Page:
Clearing the Runway

Clearing the Runway

Wednesday, June 17, 2009

10Landing Albatross
Albatross coming in for a landing (Photo credit: Miriam Sutton)


10Weeding Verbicina
Removing the invasive Verbicina (Photo credit: Miriam Sutton)

One of the objectives of Papahānaumokuākea ‘Ahahui Alaka’i (PA’A) program is to assist the Midway Wildlife Refuge with some stewardship activities. In addition to helping them with their tagging program on Midway, we have also assisted them with the removal of invasive species from the island. Verbisina is an invasive plant to Midway. It grows in thick branching clumps and creates a hazard for the albatross’ 7-foot wingspan during take-offs and landings. The U.S. Fish & Wildlife Service has been working with volunteers over the past several years to eradicate invasive species from Midway and replace them with native plant species. After weeding the verbisina, we planted a native grass that will provide the albatross chicks with excellent shading in a few years without hindering them from taking off and landing when they become adults.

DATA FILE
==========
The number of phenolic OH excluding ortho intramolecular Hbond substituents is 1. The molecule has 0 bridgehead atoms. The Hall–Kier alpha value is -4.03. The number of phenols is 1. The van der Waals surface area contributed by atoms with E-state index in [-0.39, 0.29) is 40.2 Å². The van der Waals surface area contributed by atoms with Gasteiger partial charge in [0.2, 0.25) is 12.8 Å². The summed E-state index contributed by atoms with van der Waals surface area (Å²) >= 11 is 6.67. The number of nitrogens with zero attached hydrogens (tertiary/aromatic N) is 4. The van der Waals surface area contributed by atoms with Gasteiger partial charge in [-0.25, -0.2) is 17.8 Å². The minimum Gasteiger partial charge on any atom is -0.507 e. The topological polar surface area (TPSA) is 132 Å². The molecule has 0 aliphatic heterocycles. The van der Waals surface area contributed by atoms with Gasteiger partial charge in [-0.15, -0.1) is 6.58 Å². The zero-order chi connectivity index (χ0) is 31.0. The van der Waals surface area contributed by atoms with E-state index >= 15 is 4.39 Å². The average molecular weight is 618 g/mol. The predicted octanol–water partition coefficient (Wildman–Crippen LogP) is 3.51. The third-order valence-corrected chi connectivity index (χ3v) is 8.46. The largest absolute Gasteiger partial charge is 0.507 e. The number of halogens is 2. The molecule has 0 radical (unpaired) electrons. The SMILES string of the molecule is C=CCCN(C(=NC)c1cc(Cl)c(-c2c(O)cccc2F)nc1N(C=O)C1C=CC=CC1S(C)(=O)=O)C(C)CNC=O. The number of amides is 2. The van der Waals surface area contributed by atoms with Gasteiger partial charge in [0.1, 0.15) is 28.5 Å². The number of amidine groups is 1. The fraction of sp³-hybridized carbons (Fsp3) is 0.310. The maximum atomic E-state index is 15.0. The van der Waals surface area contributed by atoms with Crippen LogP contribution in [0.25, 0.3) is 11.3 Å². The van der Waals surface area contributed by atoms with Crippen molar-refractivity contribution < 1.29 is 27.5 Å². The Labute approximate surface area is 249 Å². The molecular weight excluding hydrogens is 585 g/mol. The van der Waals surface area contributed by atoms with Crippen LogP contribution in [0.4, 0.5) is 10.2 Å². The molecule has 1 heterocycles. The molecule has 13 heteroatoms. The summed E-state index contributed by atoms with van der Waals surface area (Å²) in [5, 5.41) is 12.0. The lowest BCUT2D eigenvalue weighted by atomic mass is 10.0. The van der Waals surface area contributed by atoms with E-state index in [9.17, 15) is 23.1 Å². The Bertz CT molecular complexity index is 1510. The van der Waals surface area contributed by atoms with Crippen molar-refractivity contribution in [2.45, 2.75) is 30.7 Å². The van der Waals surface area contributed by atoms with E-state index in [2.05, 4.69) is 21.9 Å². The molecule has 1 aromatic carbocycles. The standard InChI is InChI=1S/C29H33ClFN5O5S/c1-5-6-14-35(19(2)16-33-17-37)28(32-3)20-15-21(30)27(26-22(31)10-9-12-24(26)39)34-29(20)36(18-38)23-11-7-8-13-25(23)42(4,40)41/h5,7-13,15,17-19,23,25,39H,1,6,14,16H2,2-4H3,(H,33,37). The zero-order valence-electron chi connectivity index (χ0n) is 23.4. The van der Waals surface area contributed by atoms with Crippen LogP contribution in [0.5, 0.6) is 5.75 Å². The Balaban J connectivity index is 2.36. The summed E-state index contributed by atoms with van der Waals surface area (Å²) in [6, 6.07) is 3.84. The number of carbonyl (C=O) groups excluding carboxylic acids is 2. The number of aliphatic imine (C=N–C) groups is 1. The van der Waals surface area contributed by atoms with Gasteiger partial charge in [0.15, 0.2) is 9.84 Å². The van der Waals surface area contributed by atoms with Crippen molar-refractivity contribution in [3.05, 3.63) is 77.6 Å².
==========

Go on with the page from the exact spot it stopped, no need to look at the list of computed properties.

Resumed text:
10Verbacina bank cleared
Bank cleared of Verbacina (Photo credit: Miriam Sutton)

I really enjoy watching the albatross as they putter along the paths and fields for take-off. It’s also quite entertaining to watch them glide gracefully back to earth (shown in the top photo) only to finish their landing with a face plant (shown at the bottom of the page). At least they will have another soft grassy field to “crash” into in a few years instead of breaking their feathers in the verbisina. Meanwhile, I enjoy rating their landings as if they were Olympic divers or gymnasts. The albatross shown in the photo below scored an 8.5 on this landing. He suffered a one-point deduction for failing to stick the landing and another 1/2-point deduction for the face-plant follow-through. (View more low-flying albatross action in the Midway Movie Gallery.)

Face plant on the follow-through. (Photo Credit: Miriam Sutton)
Face plant on the follow-through. (Photo Credit: Miriam Sutton)


Most invasive species, especially plants, are accidentally introduced to non-native areas. Removing invasive species from an area and replacing them with native plants is a very rewarding and gratifying experience. Check with your local wildlife and/or marine agencies to learn more about eradication (“to get rid of”) and replanting efforts in your region. Offer some volunteer hours to help these agencies restore wildlife areas back to their native habitats.